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Super Charging Your Not-for-Profit Board for Peak Performance - Part 2

“I cannot believe our board…” Have you had a similar conversation with senior leadership colleagues lately? If your board is surprising, you in all the wrong ways, I’d like to offer these tips to help ensure top performance of your board. I hope you had an opportunity to read the first part of this Perspectives article. If not, please check it out. Now, on to more ways to super charge your Board!

When we consider board members, you certainly want those who bring value to the conversation. Value comes from the four forms of capital that people bring: intellectual, meaning we pool our collective mindset, which expands our thinking and decision-making. The more perspectives we have, the better the Board’s effectiveness. People of color or other marginalized individuals bring a vastly distinct perspective than the more white, traditional individual. Consider, for example, rather than “culture fit,” seeking someone who would be a “culture add.” Another form of value is reputational, something that is intangible, yet can convert to a real value for your Board and organization. Then, political value is how members can influence or leverage power in a greater community that is valuable for our organizations. Finally, social value meaning the network that one brings.

Governance as Leadership (Chait, Ryan, and Taylor) offers this great perspective on the values of your Board members:

While trustees act responsible in terms of fiduciaries, trustees also endeavor to conserve and enhance the organization’s tangible assets like finance, facilities, endowment, and personnel; in a strategic mode, trustees convert these same assets along with intangibles like organizational tradition, ethos, and image---all to their advantage for the organization. Value, to be sure, can be denoted in more than currencies and financial capital.

Now that you have a profile of potential candidates, what is your strategy for cultivating, recruiting, on-boarding, and developing your board? Begin the process as soon as you can and build a portfolio of potential candidates. Get to know them, invite them to programs, to attend a meeting, join a committee, or task force. Your goal to get to know as much as you about potential Board members. Conversely, you want these individuals to know as much as they can about your organization prior to joining the Board. Terms are often three years, and we certainly cannot wait 2 ½ years before these individuals are contributing members. It’s important to have a yearly plan in place.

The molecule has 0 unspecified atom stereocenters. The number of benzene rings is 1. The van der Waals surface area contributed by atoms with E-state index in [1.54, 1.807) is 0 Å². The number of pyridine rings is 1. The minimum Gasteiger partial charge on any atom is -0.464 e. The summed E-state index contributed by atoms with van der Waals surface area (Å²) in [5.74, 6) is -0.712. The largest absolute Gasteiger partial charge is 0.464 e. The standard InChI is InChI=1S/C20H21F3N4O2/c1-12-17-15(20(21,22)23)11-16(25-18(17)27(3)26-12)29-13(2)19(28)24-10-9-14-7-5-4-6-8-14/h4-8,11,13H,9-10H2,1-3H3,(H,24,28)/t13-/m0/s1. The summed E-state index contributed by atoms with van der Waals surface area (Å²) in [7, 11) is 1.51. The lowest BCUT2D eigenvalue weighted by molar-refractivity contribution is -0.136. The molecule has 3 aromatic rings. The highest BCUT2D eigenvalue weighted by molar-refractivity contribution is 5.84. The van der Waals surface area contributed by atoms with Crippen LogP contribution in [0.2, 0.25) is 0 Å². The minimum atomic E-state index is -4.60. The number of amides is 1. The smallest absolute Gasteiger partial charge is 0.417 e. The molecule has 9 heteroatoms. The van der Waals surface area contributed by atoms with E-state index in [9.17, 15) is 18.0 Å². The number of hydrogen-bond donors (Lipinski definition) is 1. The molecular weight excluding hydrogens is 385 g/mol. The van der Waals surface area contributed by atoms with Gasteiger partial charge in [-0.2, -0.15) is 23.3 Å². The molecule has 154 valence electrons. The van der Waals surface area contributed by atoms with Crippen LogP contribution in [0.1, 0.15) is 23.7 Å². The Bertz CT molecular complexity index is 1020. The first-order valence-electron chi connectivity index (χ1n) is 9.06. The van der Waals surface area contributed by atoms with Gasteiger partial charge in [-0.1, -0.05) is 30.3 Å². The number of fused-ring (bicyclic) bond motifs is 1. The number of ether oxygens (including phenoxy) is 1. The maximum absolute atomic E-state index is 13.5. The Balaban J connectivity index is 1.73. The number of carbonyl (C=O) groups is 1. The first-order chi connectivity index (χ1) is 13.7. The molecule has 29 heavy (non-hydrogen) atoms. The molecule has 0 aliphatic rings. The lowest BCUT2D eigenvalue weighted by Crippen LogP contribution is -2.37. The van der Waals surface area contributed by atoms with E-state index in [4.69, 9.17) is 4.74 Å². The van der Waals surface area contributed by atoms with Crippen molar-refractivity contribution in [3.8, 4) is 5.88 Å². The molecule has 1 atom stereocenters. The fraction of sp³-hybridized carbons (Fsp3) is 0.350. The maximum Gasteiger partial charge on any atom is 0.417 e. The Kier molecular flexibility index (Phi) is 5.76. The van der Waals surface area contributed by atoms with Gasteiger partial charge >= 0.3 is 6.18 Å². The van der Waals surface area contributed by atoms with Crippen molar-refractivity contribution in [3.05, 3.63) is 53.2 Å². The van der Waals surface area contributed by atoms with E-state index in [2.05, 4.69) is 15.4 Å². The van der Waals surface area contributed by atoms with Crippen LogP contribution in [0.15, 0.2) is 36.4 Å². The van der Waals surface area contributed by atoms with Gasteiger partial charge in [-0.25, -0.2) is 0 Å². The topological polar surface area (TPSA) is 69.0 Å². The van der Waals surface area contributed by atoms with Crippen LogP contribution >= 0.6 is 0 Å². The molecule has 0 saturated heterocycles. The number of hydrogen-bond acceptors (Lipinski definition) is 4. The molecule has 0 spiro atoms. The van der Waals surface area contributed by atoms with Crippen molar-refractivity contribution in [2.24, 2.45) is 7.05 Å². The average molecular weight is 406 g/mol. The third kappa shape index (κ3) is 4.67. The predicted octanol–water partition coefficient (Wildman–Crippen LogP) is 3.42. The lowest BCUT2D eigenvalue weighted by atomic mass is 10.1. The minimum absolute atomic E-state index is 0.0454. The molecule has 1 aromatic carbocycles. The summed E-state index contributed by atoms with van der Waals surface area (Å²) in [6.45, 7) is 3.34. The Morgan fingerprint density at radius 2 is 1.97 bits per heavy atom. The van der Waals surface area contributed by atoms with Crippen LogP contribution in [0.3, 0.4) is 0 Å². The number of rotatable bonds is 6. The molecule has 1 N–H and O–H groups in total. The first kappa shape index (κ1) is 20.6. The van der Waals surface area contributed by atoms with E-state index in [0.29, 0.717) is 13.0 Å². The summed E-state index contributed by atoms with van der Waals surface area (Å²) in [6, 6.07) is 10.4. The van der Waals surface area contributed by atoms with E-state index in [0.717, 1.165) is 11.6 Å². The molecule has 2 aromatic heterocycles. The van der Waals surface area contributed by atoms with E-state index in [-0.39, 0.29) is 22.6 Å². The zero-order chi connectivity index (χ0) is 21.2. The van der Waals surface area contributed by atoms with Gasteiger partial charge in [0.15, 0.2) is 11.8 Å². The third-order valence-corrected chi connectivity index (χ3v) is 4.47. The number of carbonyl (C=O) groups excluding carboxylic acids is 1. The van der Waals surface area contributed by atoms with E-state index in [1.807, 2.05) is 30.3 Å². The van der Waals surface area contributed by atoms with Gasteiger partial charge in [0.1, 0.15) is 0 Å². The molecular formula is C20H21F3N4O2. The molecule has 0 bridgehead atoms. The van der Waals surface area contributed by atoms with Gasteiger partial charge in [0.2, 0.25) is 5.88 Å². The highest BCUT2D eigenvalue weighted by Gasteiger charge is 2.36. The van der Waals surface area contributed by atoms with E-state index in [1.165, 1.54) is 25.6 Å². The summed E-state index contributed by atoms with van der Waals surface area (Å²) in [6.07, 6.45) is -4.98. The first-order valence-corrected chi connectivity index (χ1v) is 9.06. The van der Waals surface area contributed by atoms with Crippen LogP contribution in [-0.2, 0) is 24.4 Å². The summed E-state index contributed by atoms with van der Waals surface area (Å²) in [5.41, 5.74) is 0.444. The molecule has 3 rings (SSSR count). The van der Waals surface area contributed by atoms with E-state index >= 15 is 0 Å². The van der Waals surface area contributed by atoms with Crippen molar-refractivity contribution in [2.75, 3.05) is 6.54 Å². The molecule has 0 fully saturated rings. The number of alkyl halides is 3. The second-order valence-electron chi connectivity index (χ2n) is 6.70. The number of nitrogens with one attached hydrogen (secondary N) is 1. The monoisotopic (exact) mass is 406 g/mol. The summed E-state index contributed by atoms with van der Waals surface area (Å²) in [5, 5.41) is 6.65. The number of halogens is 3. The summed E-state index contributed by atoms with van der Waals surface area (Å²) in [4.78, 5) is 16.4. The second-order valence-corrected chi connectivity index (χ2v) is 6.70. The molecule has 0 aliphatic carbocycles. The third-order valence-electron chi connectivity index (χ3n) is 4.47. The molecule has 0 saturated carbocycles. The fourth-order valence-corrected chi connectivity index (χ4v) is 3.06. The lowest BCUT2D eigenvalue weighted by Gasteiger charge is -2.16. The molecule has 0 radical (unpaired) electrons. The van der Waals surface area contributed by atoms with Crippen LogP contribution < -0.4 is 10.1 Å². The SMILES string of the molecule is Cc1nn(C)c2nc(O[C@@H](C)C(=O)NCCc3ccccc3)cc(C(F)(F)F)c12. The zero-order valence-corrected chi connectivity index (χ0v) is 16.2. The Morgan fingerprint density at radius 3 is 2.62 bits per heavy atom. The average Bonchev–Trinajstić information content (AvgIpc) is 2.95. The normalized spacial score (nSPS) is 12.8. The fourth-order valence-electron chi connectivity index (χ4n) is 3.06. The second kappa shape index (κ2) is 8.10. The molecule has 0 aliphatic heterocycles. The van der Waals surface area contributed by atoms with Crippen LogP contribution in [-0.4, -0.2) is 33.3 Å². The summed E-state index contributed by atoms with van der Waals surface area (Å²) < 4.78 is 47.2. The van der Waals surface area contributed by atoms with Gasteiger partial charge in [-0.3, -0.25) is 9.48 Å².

This also leads to board assessments - individually as well as collectively. How are individuals engaged; what are areas of participation; how are they expanding the conversations; how are they interacting with others? These are just several examples of the questions you should include in an annual assessment or evaluation.

Have each member, on an annual basis, evaluate themselves as well as the Board as a group. Do they have a “report card” that provides their level of engagement? The Governance Committee is responsible to ensure an evaluation process is in place. Use the information you gather to continue, change, and add to your on-going board development program.

Members will have ideas and opinions, so listen. What are they asking? Another key aspect of assessments will be to consider an annual retreat where you and your Board can review the progress of your strategic plan. Is implementation on track? Any unanticipated developments that warrant reconsideration of your plan? What about trends---externally and internally – that are impacting your organization. And obviously a time for socializing and celebration. You might also consider Board meeting evaluations for timely feedback and opportunities to make your Board meetings effective and meaningful.

Finally, celebration is vital. You must celebrate traditions along with individual, group, and board member successes. Define what you want to celebrate? Are your celebrations both scheduled and spontaneous? Are you celebrating as a board and as a team that includes staff? It’s important to recognize achievements and celebrate – both achievements within your organization as well as in the larger community. For example, recognize a board member who received an award from another community organization or from a professional association.

The key to effective boards must also include a foundation of critical engagement strategies and opportunities for building relationships among the board in our organizations.

When it’s all said and done, integrity, ethics, and values are among the most important assets of a Board to ensure for the success and achievements for those we serve.




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